Another sacred bird is the one called the phoenix. Now, I have not actually seen a phoenix, except in a painting, because they are quite infrequent visitors to the country; in fact, I was told in Heliopolis that they appear only at 500-year intervals. They say that it is the death of a phoenix's father which prompts its visit to Egypt. Anyway, if the painting was reliable, I can tell you something about the phoenix's size and qualities, namely that its feathers are partly gold but mostly red, and that in appearance and size it is most like an eagle. There is a particular feat they say the phoenix performs; I do not believe it myself, but they say that the bird sets out from its homeland in Arabia on a journey to the sanctuary of the sun, bringing its father sealed in myrrh, and buries its father there.
 Phoenix depicted in the book of mythological creatures by F.J. Bertuch (1747-1822).

The Roman poet Ovid wrote the following about the phoenix:
Most beings spring from other individuals; but there is a certain kind which reproduces itself. The Assyrians call it the Phoenix. It does not live on fruit or flowers, but on frankincense and odoriferous gums. When it has lived five hundred years, it builds itself a nest in the branches of an oak, or on the top of a palm tree. In this it collects cinnamon, and spikenard, and myrrh, and of these materials builds a pile on which it deposits itself, and dying, breathes out its last breath amidst odors. From the body of the parent bird, a young Phoenix issues forth, destined to live as long a life as its predecessor. When this has grown up and gained sufficient strength, it lifts its nest from the tree (its own cradle and its parent's sepulchre), and carries it to the city of Heliopolis in Egypt, and deposits it in the temple of the Sun.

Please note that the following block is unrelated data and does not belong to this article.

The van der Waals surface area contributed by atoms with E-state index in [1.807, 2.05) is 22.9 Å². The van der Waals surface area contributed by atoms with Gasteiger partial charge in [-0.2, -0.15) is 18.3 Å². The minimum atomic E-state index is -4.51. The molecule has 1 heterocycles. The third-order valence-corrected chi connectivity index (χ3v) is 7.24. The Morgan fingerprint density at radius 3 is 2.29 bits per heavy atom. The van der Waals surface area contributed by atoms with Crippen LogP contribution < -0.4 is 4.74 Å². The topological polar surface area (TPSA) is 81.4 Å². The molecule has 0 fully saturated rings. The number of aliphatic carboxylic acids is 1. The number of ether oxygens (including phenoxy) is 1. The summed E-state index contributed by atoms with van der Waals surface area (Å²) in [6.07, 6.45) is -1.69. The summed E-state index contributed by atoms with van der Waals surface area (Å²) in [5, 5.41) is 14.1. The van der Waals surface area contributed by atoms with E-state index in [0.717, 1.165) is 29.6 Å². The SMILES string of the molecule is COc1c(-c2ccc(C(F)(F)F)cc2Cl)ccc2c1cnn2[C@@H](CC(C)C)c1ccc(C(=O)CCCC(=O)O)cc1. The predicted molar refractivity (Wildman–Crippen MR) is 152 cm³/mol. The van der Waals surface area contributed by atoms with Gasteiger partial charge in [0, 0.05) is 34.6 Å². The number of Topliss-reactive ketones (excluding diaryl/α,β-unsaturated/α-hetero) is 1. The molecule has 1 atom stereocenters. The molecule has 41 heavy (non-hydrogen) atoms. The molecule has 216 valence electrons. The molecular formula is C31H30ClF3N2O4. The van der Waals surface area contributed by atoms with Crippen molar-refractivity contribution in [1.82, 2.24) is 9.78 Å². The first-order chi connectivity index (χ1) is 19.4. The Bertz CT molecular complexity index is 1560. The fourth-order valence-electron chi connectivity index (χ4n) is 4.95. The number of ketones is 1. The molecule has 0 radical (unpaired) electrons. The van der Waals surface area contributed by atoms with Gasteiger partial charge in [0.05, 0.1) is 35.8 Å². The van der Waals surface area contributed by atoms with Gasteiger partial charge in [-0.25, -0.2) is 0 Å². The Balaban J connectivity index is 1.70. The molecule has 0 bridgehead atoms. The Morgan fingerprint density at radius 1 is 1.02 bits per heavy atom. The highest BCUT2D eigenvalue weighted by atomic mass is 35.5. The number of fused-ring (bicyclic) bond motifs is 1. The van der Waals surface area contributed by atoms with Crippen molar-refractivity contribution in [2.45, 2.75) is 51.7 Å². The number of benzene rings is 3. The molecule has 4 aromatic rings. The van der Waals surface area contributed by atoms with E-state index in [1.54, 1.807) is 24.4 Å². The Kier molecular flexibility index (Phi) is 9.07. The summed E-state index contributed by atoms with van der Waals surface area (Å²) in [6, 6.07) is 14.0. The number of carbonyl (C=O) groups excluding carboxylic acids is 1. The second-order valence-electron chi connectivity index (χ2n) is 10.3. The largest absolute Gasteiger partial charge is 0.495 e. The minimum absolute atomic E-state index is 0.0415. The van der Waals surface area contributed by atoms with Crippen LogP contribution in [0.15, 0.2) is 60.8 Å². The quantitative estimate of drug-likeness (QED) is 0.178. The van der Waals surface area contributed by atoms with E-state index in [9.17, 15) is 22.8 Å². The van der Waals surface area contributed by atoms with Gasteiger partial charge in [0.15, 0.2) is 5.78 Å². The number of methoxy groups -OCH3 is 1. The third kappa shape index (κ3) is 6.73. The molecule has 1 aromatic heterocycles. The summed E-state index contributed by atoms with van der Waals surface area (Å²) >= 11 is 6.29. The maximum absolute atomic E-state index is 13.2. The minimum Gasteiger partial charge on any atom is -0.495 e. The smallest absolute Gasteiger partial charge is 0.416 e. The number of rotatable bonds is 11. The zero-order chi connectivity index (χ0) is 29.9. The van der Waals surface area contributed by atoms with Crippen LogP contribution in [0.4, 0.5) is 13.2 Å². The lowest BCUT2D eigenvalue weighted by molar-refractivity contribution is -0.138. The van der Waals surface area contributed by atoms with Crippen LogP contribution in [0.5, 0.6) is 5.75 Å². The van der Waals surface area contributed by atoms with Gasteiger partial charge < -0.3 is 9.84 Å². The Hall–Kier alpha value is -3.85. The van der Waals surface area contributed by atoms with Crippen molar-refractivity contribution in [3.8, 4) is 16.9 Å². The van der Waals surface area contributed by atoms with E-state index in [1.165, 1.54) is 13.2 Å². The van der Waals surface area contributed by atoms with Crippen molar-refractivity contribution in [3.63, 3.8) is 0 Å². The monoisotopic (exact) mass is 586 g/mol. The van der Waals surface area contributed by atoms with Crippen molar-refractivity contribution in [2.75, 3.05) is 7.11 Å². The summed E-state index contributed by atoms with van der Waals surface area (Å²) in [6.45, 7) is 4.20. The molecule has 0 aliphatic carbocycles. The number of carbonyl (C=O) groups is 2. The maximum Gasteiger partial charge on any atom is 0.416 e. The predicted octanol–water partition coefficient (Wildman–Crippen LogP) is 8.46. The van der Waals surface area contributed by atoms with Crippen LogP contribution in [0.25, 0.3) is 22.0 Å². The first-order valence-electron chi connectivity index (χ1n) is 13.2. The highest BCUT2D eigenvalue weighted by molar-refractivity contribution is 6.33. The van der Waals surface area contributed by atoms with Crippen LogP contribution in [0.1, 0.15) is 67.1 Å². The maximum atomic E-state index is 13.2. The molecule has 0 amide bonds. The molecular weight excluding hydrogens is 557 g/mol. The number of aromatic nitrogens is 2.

Phoenix and roses,  Pavement mosaic, 2nd half of the 3rd century AD. 
  Cathédrale Saint-Etienne de Metz
 Mythical bird phoenix on a ceram, 22 rue Saint-Michel, (Alpes-Maritimes, France).
Flavius Philostratus (c. AD 170), who wrote the biography Life of Apollonius of Tyana, refers to the phoenix as a bird living in India, but sometimes migrating to Egypt every five hundred years. His account is clearly inspired by Garuda, the bird of the Hindu god Vishnu. He considered the bird as an emanation of sunlight, being in appearance and size much like an eagle. 
 The phoenix on top of Kinkaku-ji temple, Kyoto, Japan.

Originally, the phoenix was identified by the Egyptians as a stork or heron-like bird called a benu, known from the Book of the Dead and other Egyptian texts as one of the sacred symbols of worship at Heliopolis, closely associated with the rising sun and the Egyptian sun-god Ra.

The Phoenix is not the Bonû (cf. p. 186, note 2), but a fabulous bird derived from the golden sparrow-hawk, which was primarily a form of Haroêris, and of the sun-gods in second place only. On the authority of his Heliopolitan guides, Herodotus tells us (ii. 83) that in shape and size the phoenix resembled the eagle, and this statement alone should have sufficed to prevent any attempt at identifying it with the Bonû, which is either a heron or a lapwing.
Gaston Maspero, History of Egypt, Chaldea, Syria, Babylonia ans Assyria Vol. III
 The Bennu-bird
   The Bennu-bird
The Greeks subsequently pictured the bird more like a peacock or an eagle and identified it with their own word phoenix (Φοίνιξ), meaning the color purple-red or crimson  or a palm tree. According to the Greek mythology the phoenix lived in Phoenicia next to a well. At dawn, it bathed in the water of the well, and the Greek sun-god Helios stopped his chariot (the sun) in order to listen to its song.
In Persian mythology, Simurgh was a winged, bird-like creature that was very large and extremely ancient with a long tail. 
In China, the phoenix is called the businiao (不死鳥; literally "immortal bird"). The East Asian variant, the fenghuang is a mythical bird similar to the phoenix. It is the one of the most-respected legendary creatures in China and the feminine counterpart to the dragon.
 The Fenghuang (Chinese Phoenix) at the Summer Palace, Beijing, China.